Photo of old Gifford’s menus courtesy Andrew Gifford.
Andrew Gifford, grandson of founder John Gifford, will discuss his memoir “We All Scream: The Fall of Gifford’s Ice Cream Empire” at the Silver Spring Library at 7 p.m. Thursday, Oct. 19.
The project began in 2013 as a hunt for the authentic Gifford’s recipes.
“I sat down with a guy who was trying to reboot the effort,” Gifford said. “He was hunting the recipes and trying to find where’s the recipes, how to make them, what’s the actual source?
“I have all the old recipe cards, and I have a base mix that I put up in the book,” he continued. “But we couldn’t find how to actually make the ice cream.”
In the end, he said the prospective entrepreneur decided, “You know what, it doesn’t matter. As long as I say it’s Gifford’s Swiss Chocolate Sauce in the cup, people will pay me anything I ask.”
That’s when Gifford realized that people were willing to prey on the nostalgia of those who remember when the company thrived. So he started to research the recipes to see if reviving them and with them, a company, could actually be viable.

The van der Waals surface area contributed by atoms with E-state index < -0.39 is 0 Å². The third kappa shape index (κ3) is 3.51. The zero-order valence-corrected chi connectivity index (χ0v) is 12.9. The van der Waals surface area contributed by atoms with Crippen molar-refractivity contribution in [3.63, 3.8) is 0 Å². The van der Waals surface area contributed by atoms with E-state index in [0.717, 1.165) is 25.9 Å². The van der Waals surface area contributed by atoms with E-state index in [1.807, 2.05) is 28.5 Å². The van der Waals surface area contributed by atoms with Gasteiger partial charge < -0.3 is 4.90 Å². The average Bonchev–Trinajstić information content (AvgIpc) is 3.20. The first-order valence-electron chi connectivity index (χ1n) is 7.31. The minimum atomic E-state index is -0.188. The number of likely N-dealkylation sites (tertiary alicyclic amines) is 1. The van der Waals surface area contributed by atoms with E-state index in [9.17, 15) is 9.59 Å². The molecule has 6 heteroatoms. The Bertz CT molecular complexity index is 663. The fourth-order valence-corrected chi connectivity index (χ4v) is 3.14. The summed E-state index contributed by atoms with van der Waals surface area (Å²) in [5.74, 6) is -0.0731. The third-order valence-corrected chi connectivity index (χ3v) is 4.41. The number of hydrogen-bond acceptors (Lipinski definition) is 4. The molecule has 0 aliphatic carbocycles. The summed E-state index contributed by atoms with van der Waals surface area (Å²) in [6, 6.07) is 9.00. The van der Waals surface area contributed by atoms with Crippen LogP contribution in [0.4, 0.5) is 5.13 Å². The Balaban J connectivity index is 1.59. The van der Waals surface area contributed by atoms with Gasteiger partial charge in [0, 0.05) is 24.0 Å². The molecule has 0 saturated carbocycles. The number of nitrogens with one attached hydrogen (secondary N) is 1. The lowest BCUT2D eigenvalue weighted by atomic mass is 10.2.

“What I found out is sort of what fuels the book—the recipes did not exist before my dad started a franchise scheme in the 80s, and the base mix and all of that itself is just simple,” Gifford said. “I’ve talked to people who made it throughout the years and it’s the same base mix that anybody would make. If you’re making ice cream on your stove at home tonight, it’ll be that.”
The hunt for the recipes turned into an effort to try to understand his family and who they were, as he was just 11 when the company fell apart.
At the time, his father Robert was running Gifford’s. Founder John had died in 1976 and his partner, George Milroy, ran the business in Mary Gifford’s name until she died in 1980.
Robert took over at that point.
“His first act was to develop a convoluted franchise scheme that bilked countless investors of $200,000 a pop. He downgraded the butterfat content of the ice cream, laid off most of the administrative staff, and began the willful destruction of the company. 38 months later, Gifford’s was bankrupt, and Robert had vanished with anywhere from two to ten million dollars,” Andrew wrote in a blog post for the Santa Fe Writer’s Project in 2014 (more on that later).
Key developments since then, excerpted from the blog:
- 1986—Name, logo and alleged recipes purchased by Dorothy Hunt for $1,500
- Late 1990s—Hunt sold her ownership to employees Sergio and Marcelo Ramagem
- 2002—Sergio sells his share to Neal Lieberman
- 2006—New factory opened as the company split into two parts, retail storefronts and a wholesale distribution center
- 2010—Luke Cooper brought in to run wholesale business
- Cooper found to be selling inferior generic ice cream under Gifford’s name
- Lieberman sues Cooper
Later, the owners of Gifford’s of Maine, an unrelated ice cream company, sued Gifford’s for the name and trademark, said Gifford. They won and purchased the D.C. company in October, 2011.